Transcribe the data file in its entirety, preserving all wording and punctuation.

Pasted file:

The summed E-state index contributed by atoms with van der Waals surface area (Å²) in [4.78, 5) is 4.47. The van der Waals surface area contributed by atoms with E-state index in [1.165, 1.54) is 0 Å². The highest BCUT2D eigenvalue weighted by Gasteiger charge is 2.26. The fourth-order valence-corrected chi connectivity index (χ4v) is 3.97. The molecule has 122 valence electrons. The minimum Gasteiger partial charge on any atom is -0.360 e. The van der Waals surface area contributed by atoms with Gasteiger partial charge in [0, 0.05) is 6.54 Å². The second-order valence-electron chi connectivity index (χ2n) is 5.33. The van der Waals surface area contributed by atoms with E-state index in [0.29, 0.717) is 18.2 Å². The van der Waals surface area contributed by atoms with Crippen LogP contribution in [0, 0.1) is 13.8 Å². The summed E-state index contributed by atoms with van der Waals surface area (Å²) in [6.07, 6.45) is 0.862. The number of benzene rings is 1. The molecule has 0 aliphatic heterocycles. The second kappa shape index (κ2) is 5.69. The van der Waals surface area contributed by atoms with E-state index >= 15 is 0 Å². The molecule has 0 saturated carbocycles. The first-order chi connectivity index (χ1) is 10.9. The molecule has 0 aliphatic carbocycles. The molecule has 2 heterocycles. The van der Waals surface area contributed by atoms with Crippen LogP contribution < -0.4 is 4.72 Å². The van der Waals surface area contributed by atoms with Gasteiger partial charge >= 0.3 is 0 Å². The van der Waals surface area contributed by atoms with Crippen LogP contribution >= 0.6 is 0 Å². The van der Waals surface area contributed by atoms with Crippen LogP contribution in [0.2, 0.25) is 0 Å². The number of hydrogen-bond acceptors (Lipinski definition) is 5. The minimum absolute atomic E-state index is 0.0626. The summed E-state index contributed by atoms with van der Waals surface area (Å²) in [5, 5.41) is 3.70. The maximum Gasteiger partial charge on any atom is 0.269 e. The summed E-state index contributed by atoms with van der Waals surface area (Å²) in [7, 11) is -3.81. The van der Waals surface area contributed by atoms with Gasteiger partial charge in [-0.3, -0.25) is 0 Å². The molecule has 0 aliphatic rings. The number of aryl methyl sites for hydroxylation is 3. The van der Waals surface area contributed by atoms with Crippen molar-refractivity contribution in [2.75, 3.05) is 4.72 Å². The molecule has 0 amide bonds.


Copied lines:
The summed E-state index contributed by atoms with van der Waals surface area (Å²) in [4.78, 5) is 4.47. The van der Waals surface area contributed by atoms with E-state index in [1.165, 1.54) is 0 Å². The highest BCUT2D eigenvalue weighted by Gasteiger charge is 2.26. The fourth-order valence-corrected chi connectivity index (χ4v) is 3.97. The molecule has 122 valence electrons. The minimum Gasteiger partial charge on any atom is -0.360 e. The van der Waals surface area contributed by atoms with Gasteiger partial charge in [0, 0.05) is 6.54 Å². The second-order valence-electron chi connectivity index (χ2n) is 5.33. The van der Waals surface area contributed by atoms with E-state index in [0.29, 0.717) is 18.2 Å². The van der Waals surface area contributed by atoms with Crippen LogP contribution in [0, 0.1) is 13.8 Å². The summed E-state index contributed by atoms with van der Waals surface area (Å²) in [6.07, 6.45) is 0.862. The number of benzene rings is 1. The molecule has 0 aliphatic heterocycles. The second kappa shape index (κ2) is 5.69. The van der Waals surface area contributed by atoms with E-state index >= 15 is 0 Å². The molecule has 0 saturated carbocycles. The first-order chi connectivity index (χ1) is 10.9. The molecule has 0 aliphatic carbocycles. The molecule has 2 heterocycles. The van der Waals surface area contributed by atoms with Crippen LogP contribution < -0.4 is 4.72 Å². The van der Waals surface area contributed by atoms with Gasteiger partial charge >= 0.3 is 0 Å². The van der Waals surface area contributed by atoms with Crippen LogP contribution >= 0.6 is 0 Å². The van der Waals surface area contributed by atoms with Crippen LogP contribution in [0.2, 0.25) is 0 Å². The number of hydrogen-bond acceptors (Lipinski definition) is 5. The minimum absolute atomic E-state index is 0.0626. The summed E-state index contributed by atoms with van der Waals surface area (Å²) in [5, 5.41) is 3.70. The maximum Gasteiger partial charge on any atom is 0.269 e. The summed E-state index contributed by atoms with van der Waals surface area (Å²) in [7, 11) is -3.81. The van der Waals surface area contributed by atoms with Gasteiger partial charge in [-0.3, -0.25) is 0 Å². The molecule has 0 aliphatic rings. The number of aryl methyl sites for hydroxylation is 3. The van der Waals surface area contributed by atoms with Crippen molar-refractivity contribution in [2.75, 3.05) is 4.72 Å². The molecule has 0 amide bonds.